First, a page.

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Good Groundwork, Finding Balance – Part 2: Documents to Improve Your Organization’s Overall Success

November 2, 2011

The use of a good plan in building your organizations’ business documentation will greatly improve your overall success, both in providing services to your community and in seeking funding to make your organization sustainable. Beyond your Articles of Incorporation & Bylaws, good organization documentation includes the items listed in the model below.

This short model combines three approaches to strategic planning – goals, issues, and organic methods. Once you create the most basic pieces in the list, the others begin to come together more easily and with greater coherence to the plan as a whole. For instance, your Summary of Activities can form the basis for your marketing and case statement brochures as you move forward.

This means that as you move from the planning phases into the funding and implementation phases, your groundwork will provide you with a firm footing for your funding documents and even better footing for your daily operations and capacity building activities.

  • Summary of Activities – An executive summary with brief organizational history, goals, and programs. That should be two pages or less and preferably has some color and design with salient photos. In two pages, you should be able to summarize your goals, objectives, and benchmarks. You might start with a simple pile of index cards (physical or electronic) and make notes on each topic until you have enough to build an organized document.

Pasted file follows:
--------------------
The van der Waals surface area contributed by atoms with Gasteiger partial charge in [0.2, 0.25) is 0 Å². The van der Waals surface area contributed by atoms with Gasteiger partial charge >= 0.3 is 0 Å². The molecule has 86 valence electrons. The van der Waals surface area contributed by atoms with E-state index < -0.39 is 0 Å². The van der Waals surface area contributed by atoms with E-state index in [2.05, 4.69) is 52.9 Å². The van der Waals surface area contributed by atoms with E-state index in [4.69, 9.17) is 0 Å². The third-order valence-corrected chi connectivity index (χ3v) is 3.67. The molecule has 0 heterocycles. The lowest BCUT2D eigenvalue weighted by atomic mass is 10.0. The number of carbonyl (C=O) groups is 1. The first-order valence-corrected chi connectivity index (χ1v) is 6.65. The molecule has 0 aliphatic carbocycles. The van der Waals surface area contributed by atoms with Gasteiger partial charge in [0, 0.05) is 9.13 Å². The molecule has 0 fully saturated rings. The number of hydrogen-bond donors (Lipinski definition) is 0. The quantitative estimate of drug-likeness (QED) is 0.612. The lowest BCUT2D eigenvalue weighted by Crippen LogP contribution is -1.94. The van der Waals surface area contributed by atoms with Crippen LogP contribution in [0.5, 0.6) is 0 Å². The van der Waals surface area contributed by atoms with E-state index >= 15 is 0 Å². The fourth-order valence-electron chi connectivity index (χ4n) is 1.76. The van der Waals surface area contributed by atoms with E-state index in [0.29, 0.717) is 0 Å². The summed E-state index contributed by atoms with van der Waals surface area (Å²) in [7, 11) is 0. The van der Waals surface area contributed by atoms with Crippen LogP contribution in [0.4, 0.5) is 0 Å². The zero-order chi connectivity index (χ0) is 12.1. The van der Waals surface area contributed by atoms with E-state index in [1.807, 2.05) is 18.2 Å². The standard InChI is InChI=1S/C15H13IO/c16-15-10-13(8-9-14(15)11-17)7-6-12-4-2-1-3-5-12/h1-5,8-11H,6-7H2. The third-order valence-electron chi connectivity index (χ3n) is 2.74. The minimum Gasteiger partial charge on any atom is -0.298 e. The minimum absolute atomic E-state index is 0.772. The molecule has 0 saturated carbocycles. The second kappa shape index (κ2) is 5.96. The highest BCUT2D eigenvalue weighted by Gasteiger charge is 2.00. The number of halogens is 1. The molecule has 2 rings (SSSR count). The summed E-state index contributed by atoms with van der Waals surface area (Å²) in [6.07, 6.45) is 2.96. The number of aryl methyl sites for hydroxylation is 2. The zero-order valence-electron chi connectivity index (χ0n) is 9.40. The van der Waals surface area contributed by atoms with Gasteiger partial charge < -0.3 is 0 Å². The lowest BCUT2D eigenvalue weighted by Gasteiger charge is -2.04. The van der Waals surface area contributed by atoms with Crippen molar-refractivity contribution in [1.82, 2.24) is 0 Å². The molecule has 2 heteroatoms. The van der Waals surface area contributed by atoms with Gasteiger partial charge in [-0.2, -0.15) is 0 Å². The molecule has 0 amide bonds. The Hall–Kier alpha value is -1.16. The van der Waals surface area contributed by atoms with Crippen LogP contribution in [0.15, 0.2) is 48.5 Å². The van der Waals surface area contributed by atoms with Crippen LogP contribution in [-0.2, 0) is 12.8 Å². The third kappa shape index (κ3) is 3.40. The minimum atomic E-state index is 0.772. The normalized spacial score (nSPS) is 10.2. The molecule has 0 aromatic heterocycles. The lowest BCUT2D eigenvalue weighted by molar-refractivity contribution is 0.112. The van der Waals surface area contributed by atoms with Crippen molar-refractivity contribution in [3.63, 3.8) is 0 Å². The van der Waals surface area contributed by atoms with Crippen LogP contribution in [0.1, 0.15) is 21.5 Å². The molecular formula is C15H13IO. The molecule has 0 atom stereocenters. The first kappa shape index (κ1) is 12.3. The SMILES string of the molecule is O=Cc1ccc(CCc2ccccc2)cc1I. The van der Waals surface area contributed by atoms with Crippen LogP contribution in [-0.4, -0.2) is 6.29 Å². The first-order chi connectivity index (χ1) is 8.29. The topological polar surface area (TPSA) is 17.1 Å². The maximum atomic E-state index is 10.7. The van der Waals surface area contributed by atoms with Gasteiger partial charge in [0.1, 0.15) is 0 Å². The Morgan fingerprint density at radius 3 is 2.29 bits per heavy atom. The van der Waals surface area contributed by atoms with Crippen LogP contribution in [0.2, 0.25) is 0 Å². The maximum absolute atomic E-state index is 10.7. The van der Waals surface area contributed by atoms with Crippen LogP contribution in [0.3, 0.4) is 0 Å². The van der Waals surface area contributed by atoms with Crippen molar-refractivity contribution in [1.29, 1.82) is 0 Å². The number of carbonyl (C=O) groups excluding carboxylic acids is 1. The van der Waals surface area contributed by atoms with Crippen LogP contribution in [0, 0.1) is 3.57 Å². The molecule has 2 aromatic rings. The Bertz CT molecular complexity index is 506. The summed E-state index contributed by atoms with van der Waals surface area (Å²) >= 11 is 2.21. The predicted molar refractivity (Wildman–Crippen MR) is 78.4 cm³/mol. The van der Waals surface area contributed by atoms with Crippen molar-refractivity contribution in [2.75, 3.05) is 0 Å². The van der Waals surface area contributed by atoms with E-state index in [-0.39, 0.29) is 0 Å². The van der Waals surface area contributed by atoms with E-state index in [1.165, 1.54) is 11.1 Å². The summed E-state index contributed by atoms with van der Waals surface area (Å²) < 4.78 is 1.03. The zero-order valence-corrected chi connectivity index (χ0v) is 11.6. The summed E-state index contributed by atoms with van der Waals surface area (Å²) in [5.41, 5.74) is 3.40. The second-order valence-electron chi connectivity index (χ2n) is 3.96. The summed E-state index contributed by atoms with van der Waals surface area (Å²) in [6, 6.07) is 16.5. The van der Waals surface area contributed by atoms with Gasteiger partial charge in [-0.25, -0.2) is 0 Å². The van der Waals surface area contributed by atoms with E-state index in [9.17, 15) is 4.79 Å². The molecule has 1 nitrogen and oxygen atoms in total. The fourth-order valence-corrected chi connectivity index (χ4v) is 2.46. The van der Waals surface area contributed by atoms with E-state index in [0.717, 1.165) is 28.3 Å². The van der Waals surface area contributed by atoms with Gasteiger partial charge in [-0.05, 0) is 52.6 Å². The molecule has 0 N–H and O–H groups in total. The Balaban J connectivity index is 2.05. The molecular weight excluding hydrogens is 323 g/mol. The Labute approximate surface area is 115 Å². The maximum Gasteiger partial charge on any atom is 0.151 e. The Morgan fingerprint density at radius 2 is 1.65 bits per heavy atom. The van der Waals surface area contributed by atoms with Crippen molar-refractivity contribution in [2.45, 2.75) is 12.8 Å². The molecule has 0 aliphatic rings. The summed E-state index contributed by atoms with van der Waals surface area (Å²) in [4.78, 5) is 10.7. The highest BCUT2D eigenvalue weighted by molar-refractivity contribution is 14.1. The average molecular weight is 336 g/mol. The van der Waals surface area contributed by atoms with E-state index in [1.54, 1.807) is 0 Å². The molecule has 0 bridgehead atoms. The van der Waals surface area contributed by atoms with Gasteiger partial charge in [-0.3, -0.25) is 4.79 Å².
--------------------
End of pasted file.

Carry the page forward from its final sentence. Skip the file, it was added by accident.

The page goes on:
• Organizational Chart – Be as organic or linear as you like. This is the beginning of your Logic Model process diagram that funders love to see.
  • Logic Model – If you can show it in one picture, you are getting a good handle on your organization’s requirements and mechanics. Lots of samples exist that you can edit and shape to your own needs.
  • Business Plan & Feasibility Study – This incorporates organization-wide Strategic Plan, Project Design, Target Populations and relevant resources, Operations Plan, Market Analysis, Key Personnel, Budgets, Financial Plan (short and long term), Risk Assessment, Quality Control, Evaluation, and Capacity Building Plan. The complete Business Plan document emerges over time through your preparation of each of its constituent parts. Give yourself a decent outline and build from it. Otherwise this document is almost always overwhelming even for seasoned business professionals.
  • Policy & Procedures Handbook – This is comprised of Board Policy Statements that include Non-Discrimination, Ethics, Conflict of Interest, Staff Compensation, Service Provision Philosophy, Privacy Protection, Document Review Guidelines, Data Security, Fund Raising, Vetting Procedures, and Board Development.
  • Financial Procedures Manual – Seems a bit premature, right up until you should already have it on hand. Good, free, non-profit oriented templates are available.